WASHINGTON – As National Hurricane Preparedness Week comes to a close, Senator Tom Carper (D-Del.) chairman of the Senate Committee on Homeland Security and Governmental Affairs, reminded Americans to prepare for the 2014 hurricane season. The Atlantic hurricane season begins on June 1 and the Eastern Pacific hurricane season began on May 15. Both seasons end on November 30.
“Almost two years ago, when Hurricane Sandy slammed into the East Coast, we witnessed the magnitude of destruction that hurricanes and hurricane hazards can cause,” Chairman Carper said. “While it is critical that the government is prepared to mitigate and respond to natural disasters, including hurricanes, it is also essential that individuals do their part to be ready for severe weather. I often say that an ounce of prevention is worth a pound of cure. It is crucial that Americans, especially those living in coastal communities, understand the risks associated with tropical storms and prepare accordingly. Preparation for these storms can help minimize the damage to homes and businesses and keep American families safe all hurricane season long.”
Even communities far inland from the coast can experience hurricanes depending on the course of the storm, often with the threat of powerful winds and widespread flooding. In addition, strong rip currents even at large distances from the storm can threaten those at the beach many miles away.
Prepare. Contact your local law enforcement or emergency management to learn the hazards in your area. Measure the elevation of your property and assess potential flooding risks nearby. Learn accessible evacuation routes for your family and community.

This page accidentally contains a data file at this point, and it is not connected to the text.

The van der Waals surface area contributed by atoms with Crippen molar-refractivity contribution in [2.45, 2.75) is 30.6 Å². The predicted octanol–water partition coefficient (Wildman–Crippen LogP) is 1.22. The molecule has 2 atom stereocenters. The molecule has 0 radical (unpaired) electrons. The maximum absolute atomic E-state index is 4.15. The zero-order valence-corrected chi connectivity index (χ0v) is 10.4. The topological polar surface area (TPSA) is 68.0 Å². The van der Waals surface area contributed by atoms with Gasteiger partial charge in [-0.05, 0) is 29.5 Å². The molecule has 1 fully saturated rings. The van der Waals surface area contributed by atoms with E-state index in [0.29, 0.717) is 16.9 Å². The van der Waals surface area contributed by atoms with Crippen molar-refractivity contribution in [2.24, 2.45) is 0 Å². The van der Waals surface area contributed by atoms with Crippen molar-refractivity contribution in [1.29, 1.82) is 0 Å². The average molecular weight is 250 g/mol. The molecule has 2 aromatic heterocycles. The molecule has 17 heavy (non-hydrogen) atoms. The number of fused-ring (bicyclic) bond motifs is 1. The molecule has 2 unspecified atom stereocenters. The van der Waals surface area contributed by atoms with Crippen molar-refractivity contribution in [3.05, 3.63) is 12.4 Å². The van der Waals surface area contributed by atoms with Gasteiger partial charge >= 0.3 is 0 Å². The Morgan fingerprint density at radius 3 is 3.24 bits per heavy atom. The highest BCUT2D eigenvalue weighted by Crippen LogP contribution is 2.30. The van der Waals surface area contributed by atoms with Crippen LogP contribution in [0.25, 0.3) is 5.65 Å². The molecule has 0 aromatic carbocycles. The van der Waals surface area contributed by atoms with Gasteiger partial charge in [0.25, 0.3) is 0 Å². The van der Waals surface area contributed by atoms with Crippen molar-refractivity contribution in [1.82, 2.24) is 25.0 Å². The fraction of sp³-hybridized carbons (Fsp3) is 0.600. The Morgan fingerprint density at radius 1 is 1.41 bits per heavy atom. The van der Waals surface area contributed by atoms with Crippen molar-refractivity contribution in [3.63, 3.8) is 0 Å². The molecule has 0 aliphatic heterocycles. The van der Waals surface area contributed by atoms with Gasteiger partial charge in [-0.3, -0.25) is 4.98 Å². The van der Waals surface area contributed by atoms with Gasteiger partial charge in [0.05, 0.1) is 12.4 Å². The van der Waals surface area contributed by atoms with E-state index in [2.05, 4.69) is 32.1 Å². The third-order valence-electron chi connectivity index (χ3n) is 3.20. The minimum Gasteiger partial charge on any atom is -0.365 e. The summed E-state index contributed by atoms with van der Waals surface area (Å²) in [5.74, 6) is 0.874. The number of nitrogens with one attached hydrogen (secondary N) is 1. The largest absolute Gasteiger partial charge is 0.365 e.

Plan. Talk to your family and strategize methods of communication, transportation and shelter for potential disasters. Maintain a supply kit that includes water, food, flashlights, batteries and other materials that can support your family during an emergency.
Stay Informed. Familiarize yourself with the risks that coincide with tropical storm systems and learn terms to help identify hazardous situations; like storm surge, wind-scale or short term watches and warnings. Stay current on weather reports and sign up for Wireless Emergency Alerts (WEA) on your mobile device.
For more information on how to prepare for hurricanes, severe weather or other natural disasters, explore the resources available from the Federal Emergency Management Agency (FEMA) at www.ready.gov.